Ottawa Mayor Mark Sutcliffe has said hybrid work has had a disproportionate impact on Ottawa's downtown core compared to other large cities, and he believes the city and the federal government need to work on solutions to make sure that Ottawa has economic prosperity in the downtown core, whatever the federal government decides.

Christina Santini, the national affairs director for the Canadian Federation of Independent Business says the pandemic changed how many people spend their money.

A lot more people are shopping online and that's what's hurting small businesses, whether they're operating downtown or in Kanata, Orléans, et cetera," she said. "For every dollar spent at a small business, 66 cents stays local. For every dollar spent at a multinational such as Walmart, for example, only 11 cents stays local. Look where you spend that dollar, whether it be downtown or in the suburbs. Spend it at your small business."

Peckford said she's hearing from federal workers that being forced back into the office will be more disruptive to the new lives many of them made for themselves when they moved out of the city.

"I really question the value of taking public servants — who have adapted exceedingly well to a hybrid work model — putting them on the road, having them navigate major congestion, and getting them to a downtown office building where I would argue they are likely less productive, not more productive," she said. "What I'm being told is in many cases there isn't enough office space. In fact, most of the meetings, when you go into those downtown offices, are held virtually. They're not held in person, so people drive an hour and a half a day to sit in a downtown office building to conduct most of what they do for the public service virtually."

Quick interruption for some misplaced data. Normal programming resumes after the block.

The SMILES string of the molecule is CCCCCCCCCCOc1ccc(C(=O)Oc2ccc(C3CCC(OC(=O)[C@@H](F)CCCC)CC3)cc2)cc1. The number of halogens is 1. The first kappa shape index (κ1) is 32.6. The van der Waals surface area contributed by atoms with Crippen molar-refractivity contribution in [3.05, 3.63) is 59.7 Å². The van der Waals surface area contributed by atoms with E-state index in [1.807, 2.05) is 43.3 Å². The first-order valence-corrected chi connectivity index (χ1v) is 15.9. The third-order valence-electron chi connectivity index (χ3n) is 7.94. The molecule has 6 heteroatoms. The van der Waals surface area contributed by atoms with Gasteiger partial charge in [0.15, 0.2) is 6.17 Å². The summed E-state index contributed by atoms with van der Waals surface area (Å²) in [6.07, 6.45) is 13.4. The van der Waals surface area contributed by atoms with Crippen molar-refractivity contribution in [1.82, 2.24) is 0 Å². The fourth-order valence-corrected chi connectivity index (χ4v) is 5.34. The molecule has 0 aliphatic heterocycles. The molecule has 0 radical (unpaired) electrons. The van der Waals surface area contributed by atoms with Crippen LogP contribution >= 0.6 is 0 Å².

Peckford said the people who moved to North Grenville and stayed have contributed to the local community in many ways.

"It led to a very significant housing boom, where lots of people moved in during the pandemic and some people chose to stay during the pandemic because they could see light at the end of the tunnel in terms of workplace flexibility," she said. "By virtue of being here more during the week and not being on the road in very, very long commutes, they've spent more time buying their groceries here, buying their gas, visiting local boutiques, getting their hair cut, signing their kids up for sports, volunteering at our food bank, volunteering at the rink. We saw a fairly significant shift in people being able to spend more of their time and more of their money in North Grenville, so it was a net benefit to us."

Union leaders have blasted the move to have workers back in the office, with the Public Service Alliance of Canada promising "legal recourse." The Treasury Board says the contract negotiations with federal unions in the spring of 2023 saw the employer sign letters of agreement on telework that "sit outside of collective agreements."

Peckford said she will continue to tell the Treasury Board to get with the times.

"If federal public service employees are not more productive by being in downtown buildings, why are we insisting that this is the way of the world in the 21st century?" she said. "I'm appealing to the Treasury Board to say I think it's flexibility that matters and anytime you impose three days, four days, whatever it's going to be, you lose that flexibility and you lose the ability to attract top talent to the federal public service, which is what we need right now."

--With files from CTV News Ottawa's Josh Pringle and Dylan Dyson


This article has been updated to more accurately reflect Mayor Mark Sutcliffe's comments regarding the federal government's return-to-office plans. Top Stories